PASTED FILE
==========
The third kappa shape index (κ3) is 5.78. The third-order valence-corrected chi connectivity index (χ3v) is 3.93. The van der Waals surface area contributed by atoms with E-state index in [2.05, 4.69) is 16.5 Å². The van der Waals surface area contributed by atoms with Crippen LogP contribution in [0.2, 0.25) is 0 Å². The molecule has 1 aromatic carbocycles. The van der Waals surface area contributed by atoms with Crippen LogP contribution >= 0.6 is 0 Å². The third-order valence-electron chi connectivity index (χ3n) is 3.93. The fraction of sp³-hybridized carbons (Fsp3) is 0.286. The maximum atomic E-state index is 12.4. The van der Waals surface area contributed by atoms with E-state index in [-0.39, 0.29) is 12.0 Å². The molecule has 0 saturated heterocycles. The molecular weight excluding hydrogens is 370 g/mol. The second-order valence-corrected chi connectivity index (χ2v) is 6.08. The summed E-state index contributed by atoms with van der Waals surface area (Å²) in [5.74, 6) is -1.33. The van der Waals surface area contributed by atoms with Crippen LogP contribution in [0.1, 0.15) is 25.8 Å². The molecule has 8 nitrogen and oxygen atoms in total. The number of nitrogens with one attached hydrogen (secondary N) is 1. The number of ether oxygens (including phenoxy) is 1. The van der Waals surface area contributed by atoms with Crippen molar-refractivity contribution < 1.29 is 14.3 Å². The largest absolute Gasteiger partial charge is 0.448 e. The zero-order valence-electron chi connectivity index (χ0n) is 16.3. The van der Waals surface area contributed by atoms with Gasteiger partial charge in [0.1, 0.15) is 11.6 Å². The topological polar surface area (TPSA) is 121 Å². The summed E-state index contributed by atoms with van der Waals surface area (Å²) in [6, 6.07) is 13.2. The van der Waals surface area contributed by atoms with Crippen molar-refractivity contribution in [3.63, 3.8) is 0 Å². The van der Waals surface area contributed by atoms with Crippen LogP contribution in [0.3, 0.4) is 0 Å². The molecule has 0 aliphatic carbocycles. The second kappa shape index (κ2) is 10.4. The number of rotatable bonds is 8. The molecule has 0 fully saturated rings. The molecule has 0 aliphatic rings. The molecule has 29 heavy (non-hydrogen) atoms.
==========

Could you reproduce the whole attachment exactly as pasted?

The third kappa shape index (κ3) is 5.78. The third-order valence-corrected chi connectivity index (χ3v) is 3.93. The van der Waals surface area contributed by atoms with E-state index in [2.05, 4.69) is 16.5 Å². The van der Waals surface area contributed by atoms with Crippen LogP contribution in [0.2, 0.25) is 0 Å². The molecule has 1 aromatic carbocycles. The van der Waals surface area contributed by atoms with Crippen LogP contribution >= 0.6 is 0 Å². The third-order valence-electron chi connectivity index (χ3n) is 3.93. The fraction of sp³-hybridized carbons (Fsp3) is 0.286. The maximum atomic E-state index is 12.4. The van der Waals surface area contributed by atoms with E-state index in [-0.39, 0.29) is 12.0 Å². The molecule has 0 saturated heterocycles. The molecular weight excluding hydrogens is 370 g/mol. The second-order valence-corrected chi connectivity index (χ2v) is 6.08. The summed E-state index contributed by atoms with van der Waals surface area (Å²) in [5.74, 6) is -1.33. The van der Waals surface area contributed by atoms with Crippen LogP contribution in [0.1, 0.15) is 25.8 Å². The molecule has 8 nitrogen and oxygen atoms in total. The number of nitrogens with one attached hydrogen (secondary N) is 1. The number of ether oxygens (including phenoxy) is 1. The van der Waals surface area contributed by atoms with Crippen molar-refractivity contribution < 1.29 is 14.3 Å². The largest absolute Gasteiger partial charge is 0.448 e. The zero-order valence-electron chi connectivity index (χ0n) is 16.3. The van der Waals surface area contributed by atoms with Gasteiger partial charge in [0.1, 0.15) is 11.6 Å². The topological polar surface area (TPSA) is 121 Å². The summed E-state index contributed by atoms with van der Waals surface area (Å²) in [6, 6.07) is 13.2. The van der Waals surface area contributed by atoms with Crippen molar-refractivity contribution in [3.63, 3.8) is 0 Å². The van der Waals surface area contributed by atoms with Crippen LogP contribution in [0.3, 0.4) is 0 Å². The molecule has 0 aliphatic carbocycles. The second kappa shape index (κ2) is 10.4. The number of rotatable bonds is 8. The molecule has 0 fully saturated rings. The molecule has 0 aliphatic rings. The molecule has 29 heavy (non-hydrogen) atoms.